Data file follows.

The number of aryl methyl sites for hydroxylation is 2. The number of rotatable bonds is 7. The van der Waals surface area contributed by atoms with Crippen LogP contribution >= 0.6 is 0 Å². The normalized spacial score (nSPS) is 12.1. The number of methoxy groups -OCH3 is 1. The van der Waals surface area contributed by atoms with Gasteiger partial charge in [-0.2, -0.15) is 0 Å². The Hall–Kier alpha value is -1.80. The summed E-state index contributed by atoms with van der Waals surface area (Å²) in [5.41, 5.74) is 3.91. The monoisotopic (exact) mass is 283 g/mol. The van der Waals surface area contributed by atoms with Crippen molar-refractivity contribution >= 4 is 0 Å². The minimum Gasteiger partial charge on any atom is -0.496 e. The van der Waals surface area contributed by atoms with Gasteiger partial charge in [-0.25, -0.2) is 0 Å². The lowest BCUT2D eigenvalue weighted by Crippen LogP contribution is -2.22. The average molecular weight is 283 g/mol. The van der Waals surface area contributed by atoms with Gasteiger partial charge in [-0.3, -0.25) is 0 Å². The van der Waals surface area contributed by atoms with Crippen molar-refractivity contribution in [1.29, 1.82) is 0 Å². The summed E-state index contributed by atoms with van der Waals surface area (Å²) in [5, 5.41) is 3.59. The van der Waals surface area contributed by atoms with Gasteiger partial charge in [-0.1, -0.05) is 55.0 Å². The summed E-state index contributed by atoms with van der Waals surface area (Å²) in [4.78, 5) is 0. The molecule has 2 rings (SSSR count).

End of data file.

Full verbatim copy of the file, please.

The number of aryl methyl sites for hydroxylation is 2. The number of rotatable bonds is 7. The van der Waals surface area contributed by atoms with Crippen LogP contribution >= 0.6 is 0 Å². The normalized spacial score (nSPS) is 12.1. The number of methoxy groups -OCH3 is 1. The van der Waals surface area contributed by atoms with Gasteiger partial charge in [-0.2, -0.15) is 0 Å². The Hall–Kier alpha value is -1.80. The summed E-state index contributed by atoms with van der Waals surface area (Å²) in [5.41, 5.74) is 3.91. The monoisotopic (exact) mass is 283 g/mol. The van der Waals surface area contributed by atoms with Crippen molar-refractivity contribution >= 4 is 0 Å². The minimum Gasteiger partial charge on any atom is -0.496 e. The van der Waals surface area contributed by atoms with Gasteiger partial charge in [-0.25, -0.2) is 0 Å². The lowest BCUT2D eigenvalue weighted by Crippen LogP contribution is -2.22. The average molecular weight is 283 g/mol. The van der Waals surface area contributed by atoms with Gasteiger partial charge in [-0.3, -0.25) is 0 Å². The van der Waals surface area contributed by atoms with Crippen molar-refractivity contribution in [1.29, 1.82) is 0 Å². The summed E-state index contributed by atoms with van der Waals surface area (Å²) in [5, 5.41) is 3.59. The van der Waals surface area contributed by atoms with Gasteiger partial charge in [-0.1, -0.05) is 55.0 Å². The summed E-state index contributed by atoms with van der Waals surface area (Å²) in [4.78, 5) is 0. The molecule has 2 rings (SSSR count).